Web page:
Helminthic therapy and fertility

    From Helminthic Therapy wiki

    A paper published in 2015 claimed to have discovered a link between infection with “hookworms” and both delayed first pregnancy and extended inter-birth intervals.

    Not surprisingly, this finding alarmed some women who are self-treating with therapeutic helminths, especially those using hookworms. However, there are a number of issues with this paper.

    • The study was carried out in an Amazonian lowland population in Bolivia, so the subjects had very different backgrounds, lifestyles and environment from Western populations.
    • The worm burdens of these forager-horticulturalists are not quantified. If they were large, their effects would have been significantly different from those experienced by Westerners hosting small, “therapeutic” numbers of worms.
    • The species of hookworm is not specified, even though there are significant differences between the two types of hookworm, Ancylostoma duodenale (AD) and Necator americanus (NA). These differences include the fact that AD draws almost 10 times more blood while feeding than NA does. The fact that the researchers observed reduced body mass index and lower haemoglobin in the women infected by “hookworms” suggests that these subjects were likely to have been hosting AD, whereas the only hookworm species used in helminthic therapy is NA.

    Commentators have raised several further issues in relation to this paper.

    • There is no evidence of lowered fertility in non-human animals infected by helminths, in spite of the fact that this is something that could reasonably have been expected to be observed by veterinarians and owners of animals.
    • There is no evidence of prior human epidemiology indicating such a lowered fertility connection in the absence of anaemia and/or worm-induced nutritional deprivation.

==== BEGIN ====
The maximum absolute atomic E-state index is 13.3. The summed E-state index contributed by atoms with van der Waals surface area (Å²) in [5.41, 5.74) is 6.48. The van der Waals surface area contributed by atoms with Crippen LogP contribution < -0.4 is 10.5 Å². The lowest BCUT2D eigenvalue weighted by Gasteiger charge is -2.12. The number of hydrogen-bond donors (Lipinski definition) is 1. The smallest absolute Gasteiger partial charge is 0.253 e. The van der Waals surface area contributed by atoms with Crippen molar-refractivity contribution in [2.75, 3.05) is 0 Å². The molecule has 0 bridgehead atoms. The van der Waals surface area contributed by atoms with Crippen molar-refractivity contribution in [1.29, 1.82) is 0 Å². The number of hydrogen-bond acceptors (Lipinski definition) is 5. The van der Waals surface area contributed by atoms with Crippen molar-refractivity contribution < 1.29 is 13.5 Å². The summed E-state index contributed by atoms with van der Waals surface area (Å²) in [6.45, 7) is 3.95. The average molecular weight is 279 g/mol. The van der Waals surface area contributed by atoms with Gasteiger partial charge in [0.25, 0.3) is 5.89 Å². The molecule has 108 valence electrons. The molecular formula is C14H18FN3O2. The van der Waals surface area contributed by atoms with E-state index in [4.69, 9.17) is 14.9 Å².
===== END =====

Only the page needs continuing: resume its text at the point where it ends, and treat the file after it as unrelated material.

• A reduction in fertility does not make good evolutionary sense, because any worm that produces this effect would be reducing its own farm stock.

    Fortunately, for those who are concerned by this paper, the evidence from helminthic therapy users is that not only does self-treatment with NA and other therapeutic helminths not reduce fertility, but it may actually increase it.

    I got pregnant straight away with no problems while hosting. (Link expired)
    I got pregnant 4 times while hosting whipworm and hookworm. [1]
    I had my first "sticky" pregnancy hosting NA… "sticky" means I did not miscarry for the first time. I had lost 3 pregnancies before hosting NA. I believe NA calmed my immune system, which in turn made my body more able to support a pregnancy. It's hard to know what exactly causes a miscarriage. Could have been my "advanced maternal age", could have been a genetic problem with the fetus, etc. NA have made me feel generally more in balance and healthy, and I needed to be healthy to support a pregnancy. [2] [3]
    I conceived on the first try last October at age 37 while hosting NA and taking TSO. I had been on NA for a year and a half, and TSO for about 3 months. So helminths certainly didn't hinder my fertility at all, and perhaps helped considering my age and my health issues. I am currently having a very healthy pregnancy with the baby looking healthy and perfect at my 20 week anatomy scan. (Links expired)
    I’ve got worms since June 2013. Two months later I got pregnant on the first try -- I did an ovulation-test, which worked very well. Second time, after I had 4 doses of NA and one very early miscarriage, I also got pregnant thanks to an ovulation-test. N=2 of course, but I can only say that conceiving went extremely easy for us, old parents (I'm 42, boyfriend is 47). The way I see it: the healthier I feel, the better I'm able to tolerate a pregnancy. (Link expired)
    Before I started NA my menstrual cycle was becoming inconsistent and I had stopped using birth control for several years as it seemed that I was infertile. Post NA. My menstrual cycle is regular to the day. And my fertility has improved. I have experienced 2 miscarriages while on it. Thus able to conceive. I continue to struggle with a “luteal phase defect.” Nonetheless, my cycle and fertility have improved significantly since I started NA. [4]

    After enduring almost five years of unsuccessful fertility treatment, an aspiring mother took a break and began hosting hookworms. Seven months after this, she resumed the use of assisted reproductive technology (ART), this time opting for donor insemination with double donation, and the first ultrasound revealed a beating heart! Five months into the pregnancy, she topped up her hookworm colony with a view to making her child's immune system more resilient. [5] (In French)

    See also